When she was done, she read it again.
Now, 26 years later, that same shy kid who
couldn't read has written her own romance novel.
"I was the kid who asked to go to the
bathroom when it was time to read in class," Cynthia Simmons
40, of Farmington Hills, says today, shaking her head at the
"It was like, 'Please, please, please
don't call on me,' because I knew I'd stumble over every
Simmons, who understands the importance of
Friday's National Family Literacy Day, will be signing her
book, "Anything, My Love," at Barnes & Noble in Northville
on Nov. 9.
In her book, set in the Old West, Derinda
James is an eastern beauty who goes to the Arizona Territory
to meet her real father. He's killed by a man he helped
raise and Derinda vows revenge against Clinton Gage. The
pair, through trials, eventually come together in love.
Simmons says after discovering the romance
novel, she simply taught herself how to read.
"I started, and I thought to myself, 'I'm
not a total idiot. I can do this,' " she says.
She gained confidence, even without the
support of her family.
The author, who works in real estate
sales, grew up in rural mid-Michigan, moving around a lot of
the time. Her childhood was pretty awful, and included a
suicide attempt when she was just 11, she says, surprisingly
candid about her early experiences.
Her dad, now deceased, had a closed-head
injury and her mother simply wasn't prepared for motherhood
and couldn't show affection, she said. Nobody checked her
report cards. Nobody knew she was miserable at school,
Two days after she turned 17 years old,
she got married.
"It was at the courthouse and I was
wearing a sundress from Kmart that cost $12," Simmons says.
The couple, now divorced, had three
children, Jimmy, 21, Jonathan, 20, and Mistie Dawn, 18.
Simmons also has a dozen pets, including
ferrets, three dogs, three cats, a rabbit convinced that a
cat is his mother, three lizards and a bearded dragon.
Of her children, Simmons says she wanted
and gave them a different childhood from the one she had.
"I was going to get married and have the
perfect life and give them everything I didn't have," she
Simmons eventually earned her general
equivalency diploma and went on to college, where she earned
an associate's degree and made the dean's list. She read and
After she had her daughter, Simmons says,
she started writing at a little desk with a word processor
and a candelabrum for inspiration.
"I had read some of the most magnificent
things," she says. "But I didn't just want to read anymore.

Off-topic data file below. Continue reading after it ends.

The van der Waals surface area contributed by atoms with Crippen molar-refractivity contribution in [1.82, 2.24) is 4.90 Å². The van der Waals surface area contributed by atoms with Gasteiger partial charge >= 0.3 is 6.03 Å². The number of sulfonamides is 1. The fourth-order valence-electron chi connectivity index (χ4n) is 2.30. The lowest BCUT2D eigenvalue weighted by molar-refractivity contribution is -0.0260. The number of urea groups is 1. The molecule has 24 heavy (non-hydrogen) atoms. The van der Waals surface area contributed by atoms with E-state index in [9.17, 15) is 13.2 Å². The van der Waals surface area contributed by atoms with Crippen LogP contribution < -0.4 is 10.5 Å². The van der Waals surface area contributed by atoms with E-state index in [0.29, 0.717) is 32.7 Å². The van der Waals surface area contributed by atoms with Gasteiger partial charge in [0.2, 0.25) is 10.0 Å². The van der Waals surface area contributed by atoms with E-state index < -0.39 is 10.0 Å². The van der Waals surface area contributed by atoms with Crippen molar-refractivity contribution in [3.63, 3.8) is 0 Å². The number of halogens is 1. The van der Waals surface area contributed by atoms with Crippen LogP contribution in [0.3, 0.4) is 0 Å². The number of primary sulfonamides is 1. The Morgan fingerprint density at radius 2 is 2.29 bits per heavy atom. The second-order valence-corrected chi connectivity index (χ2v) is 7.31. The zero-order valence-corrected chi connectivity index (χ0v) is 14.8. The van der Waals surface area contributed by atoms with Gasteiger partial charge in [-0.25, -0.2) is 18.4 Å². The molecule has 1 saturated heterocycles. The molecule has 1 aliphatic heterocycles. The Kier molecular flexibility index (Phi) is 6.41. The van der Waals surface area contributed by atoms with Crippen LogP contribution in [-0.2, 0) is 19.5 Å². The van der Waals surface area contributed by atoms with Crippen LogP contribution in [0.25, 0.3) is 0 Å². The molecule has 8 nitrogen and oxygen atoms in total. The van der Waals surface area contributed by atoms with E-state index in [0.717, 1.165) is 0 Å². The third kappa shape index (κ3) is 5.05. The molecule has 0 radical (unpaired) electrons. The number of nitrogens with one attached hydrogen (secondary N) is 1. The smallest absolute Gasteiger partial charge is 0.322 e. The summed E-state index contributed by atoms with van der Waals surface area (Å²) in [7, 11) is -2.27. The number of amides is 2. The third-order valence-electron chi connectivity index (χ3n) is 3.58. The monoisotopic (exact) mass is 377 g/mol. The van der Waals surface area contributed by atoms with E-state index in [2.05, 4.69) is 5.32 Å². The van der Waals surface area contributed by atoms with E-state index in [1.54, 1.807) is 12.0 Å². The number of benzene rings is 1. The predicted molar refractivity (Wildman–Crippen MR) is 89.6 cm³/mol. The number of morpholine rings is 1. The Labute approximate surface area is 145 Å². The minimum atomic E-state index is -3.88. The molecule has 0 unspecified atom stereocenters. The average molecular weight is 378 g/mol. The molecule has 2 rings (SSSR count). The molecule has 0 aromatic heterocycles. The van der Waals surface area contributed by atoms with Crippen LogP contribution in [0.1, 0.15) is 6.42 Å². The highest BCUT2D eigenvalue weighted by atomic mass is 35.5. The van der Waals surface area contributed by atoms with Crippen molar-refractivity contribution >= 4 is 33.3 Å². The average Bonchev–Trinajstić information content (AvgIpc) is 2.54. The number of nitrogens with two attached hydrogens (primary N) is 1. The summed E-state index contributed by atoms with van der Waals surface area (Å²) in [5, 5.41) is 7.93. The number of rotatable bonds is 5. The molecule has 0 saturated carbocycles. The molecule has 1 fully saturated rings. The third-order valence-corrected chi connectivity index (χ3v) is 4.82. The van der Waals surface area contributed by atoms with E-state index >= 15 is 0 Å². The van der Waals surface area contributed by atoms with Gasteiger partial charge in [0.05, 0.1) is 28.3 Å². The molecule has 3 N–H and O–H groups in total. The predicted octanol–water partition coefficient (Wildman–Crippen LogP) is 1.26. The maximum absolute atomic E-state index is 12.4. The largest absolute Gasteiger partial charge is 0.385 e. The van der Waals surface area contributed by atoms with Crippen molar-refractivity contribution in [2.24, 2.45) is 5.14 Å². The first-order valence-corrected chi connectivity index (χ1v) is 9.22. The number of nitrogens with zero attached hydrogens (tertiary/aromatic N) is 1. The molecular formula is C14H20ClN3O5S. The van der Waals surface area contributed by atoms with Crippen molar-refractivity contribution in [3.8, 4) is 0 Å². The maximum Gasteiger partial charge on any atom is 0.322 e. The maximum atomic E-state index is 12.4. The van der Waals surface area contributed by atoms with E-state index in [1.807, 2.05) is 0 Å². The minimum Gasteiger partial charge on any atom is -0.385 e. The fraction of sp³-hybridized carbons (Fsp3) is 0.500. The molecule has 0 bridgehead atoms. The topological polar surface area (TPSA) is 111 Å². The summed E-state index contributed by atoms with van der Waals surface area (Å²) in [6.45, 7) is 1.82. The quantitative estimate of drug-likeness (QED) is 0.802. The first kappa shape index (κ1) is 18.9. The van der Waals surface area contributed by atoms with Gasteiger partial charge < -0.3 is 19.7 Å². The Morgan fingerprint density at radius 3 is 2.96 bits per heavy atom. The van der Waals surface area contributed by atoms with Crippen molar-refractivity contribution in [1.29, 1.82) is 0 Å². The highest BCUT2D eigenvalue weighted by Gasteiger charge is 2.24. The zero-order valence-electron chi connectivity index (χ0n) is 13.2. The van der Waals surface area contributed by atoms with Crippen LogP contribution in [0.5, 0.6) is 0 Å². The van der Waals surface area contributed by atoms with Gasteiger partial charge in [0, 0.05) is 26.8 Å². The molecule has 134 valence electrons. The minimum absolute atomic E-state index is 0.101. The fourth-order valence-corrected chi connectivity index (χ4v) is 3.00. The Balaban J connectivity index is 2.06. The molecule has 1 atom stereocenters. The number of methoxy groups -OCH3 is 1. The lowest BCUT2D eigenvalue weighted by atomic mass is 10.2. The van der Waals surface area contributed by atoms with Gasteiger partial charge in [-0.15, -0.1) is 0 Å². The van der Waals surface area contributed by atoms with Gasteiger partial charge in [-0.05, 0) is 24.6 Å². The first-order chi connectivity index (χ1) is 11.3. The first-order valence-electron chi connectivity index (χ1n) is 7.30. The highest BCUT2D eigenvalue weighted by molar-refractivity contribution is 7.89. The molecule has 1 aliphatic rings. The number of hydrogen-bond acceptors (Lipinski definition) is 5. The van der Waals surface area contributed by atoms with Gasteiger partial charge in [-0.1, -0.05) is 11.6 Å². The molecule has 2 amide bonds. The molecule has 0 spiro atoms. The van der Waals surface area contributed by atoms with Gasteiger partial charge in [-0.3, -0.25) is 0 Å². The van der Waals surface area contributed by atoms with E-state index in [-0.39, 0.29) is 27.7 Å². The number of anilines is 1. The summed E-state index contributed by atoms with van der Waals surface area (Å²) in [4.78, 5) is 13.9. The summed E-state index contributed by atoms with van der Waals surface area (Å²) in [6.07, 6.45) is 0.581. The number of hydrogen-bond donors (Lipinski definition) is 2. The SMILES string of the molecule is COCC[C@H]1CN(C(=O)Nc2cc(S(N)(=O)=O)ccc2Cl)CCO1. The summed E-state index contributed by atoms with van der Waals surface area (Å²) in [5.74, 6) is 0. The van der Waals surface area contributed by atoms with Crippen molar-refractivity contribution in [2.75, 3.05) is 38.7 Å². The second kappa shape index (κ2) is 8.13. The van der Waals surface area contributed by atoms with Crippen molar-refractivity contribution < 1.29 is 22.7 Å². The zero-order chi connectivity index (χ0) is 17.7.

I wanted to invent these characters and shape their lives."
Her first efforts were on a book called
"Horizon in the Mist," which she eventually hopes to publish
She kept going, working nights and
spending days volunteering at her kids' schools, coaching
their teams, helping out with Cub Scouts, giving them all
the love and attention she could.
She worked, too, at a jewelry business, at
a factory where she made robes for Sears, at Burger King and
at a race track.
But writing remained important to her.
About six or seven years ago, needing to take care of older
family members, she set all her work away in a cedar chest.
A few years ago, she dug it out.
There was "Anything, My Love" although it
hadn't been titled yet. Simmons decided to go for it and get
her books published. It wasn't easy; there were plenty of
rejection letters until she found a publisher.
Today, her books have to sell largely by
word-of-mouth because while they're available online, they
aren't available in bookstores.
Simmons is working on a sequel to
"Anything, My Love," and has ideas for other books. She's
taken vacations to some of the places she uses as settings
in her historical romances.
The author says she likes happy endings -
the idea of love conquering all.
Today, her desk sits in her bedroom,
filled with lace curtains and more candelabras - the perfect
setting for a little romantic inspiration.
"Do I want the fairy tale, too? Oh yeah.
If it's out there I may find it," she says with a little
She just smiles at romance critics who
dismiss the genre as trashy or silly.
"When people sit down to a television,
they don't have to spend every minute watching the Discovery
Channel," Simmons says. "Romances are just for enjoyment,
fun. I love mysteries, too, just not enough to write one."
Besides, one of those romances helped
change her life. She still has it, packed away for
"I can't imagine how I could function
today if I couldn't read or write," she says.